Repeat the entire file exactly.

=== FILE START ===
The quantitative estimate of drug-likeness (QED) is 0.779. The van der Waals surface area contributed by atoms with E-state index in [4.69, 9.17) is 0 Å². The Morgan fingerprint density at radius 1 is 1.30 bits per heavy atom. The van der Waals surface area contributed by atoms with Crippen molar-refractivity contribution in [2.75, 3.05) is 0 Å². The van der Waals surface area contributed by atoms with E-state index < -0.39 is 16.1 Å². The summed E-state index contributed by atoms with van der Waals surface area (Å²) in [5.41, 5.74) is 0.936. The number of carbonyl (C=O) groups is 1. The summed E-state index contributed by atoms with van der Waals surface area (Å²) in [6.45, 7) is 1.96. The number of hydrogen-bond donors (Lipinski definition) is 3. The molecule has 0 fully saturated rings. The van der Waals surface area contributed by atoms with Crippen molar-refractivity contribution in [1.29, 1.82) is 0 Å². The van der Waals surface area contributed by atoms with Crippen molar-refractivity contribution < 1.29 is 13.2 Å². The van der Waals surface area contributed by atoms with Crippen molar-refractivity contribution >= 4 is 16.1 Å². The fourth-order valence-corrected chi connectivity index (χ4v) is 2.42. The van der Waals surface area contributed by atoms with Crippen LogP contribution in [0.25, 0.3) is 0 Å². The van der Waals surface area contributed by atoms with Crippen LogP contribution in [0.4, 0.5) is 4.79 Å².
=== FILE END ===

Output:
The quantitative estimate of drug-likeness (QED) is 0.779. The van der Waals surface area contributed by atoms with E-state index in [4.69, 9.17) is 0 Å². The Morgan fingerprint density at radius 1 is 1.30 bits per heavy atom. The van der Waals surface area contributed by atoms with Crippen molar-refractivity contribution in [2.75, 3.05) is 0 Å². The van der Waals surface area contributed by atoms with E-state index < -0.39 is 16.1 Å². The summed E-state index contributed by atoms with van der Waals surface area (Å²) in [5.41, 5.74) is 0.936. The number of carbonyl (C=O) groups is 1. The summed E-state index contributed by atoms with van der Waals surface area (Å²) in [6.45, 7) is 1.96. The number of hydrogen-bond donors (Lipinski definition) is 3. The molecule has 0 fully saturated rings. The van der Waals surface area contributed by atoms with Crippen molar-refractivity contribution in [1.29, 1.82) is 0 Å². The van der Waals surface area contributed by atoms with Crippen molar-refractivity contribution < 1.29 is 13.2 Å². The van der Waals surface area contributed by atoms with Crippen molar-refractivity contribution >= 4 is 16.1 Å². The fourth-order valence-corrected chi connectivity index (χ4v) is 2.42. The van der Waals surface area contributed by atoms with Crippen LogP contribution in [0.25, 0.3) is 0 Å². The van der Waals surface area contributed by atoms with Crippen LogP contribution in [0.4, 0.5) is 4.79 Å².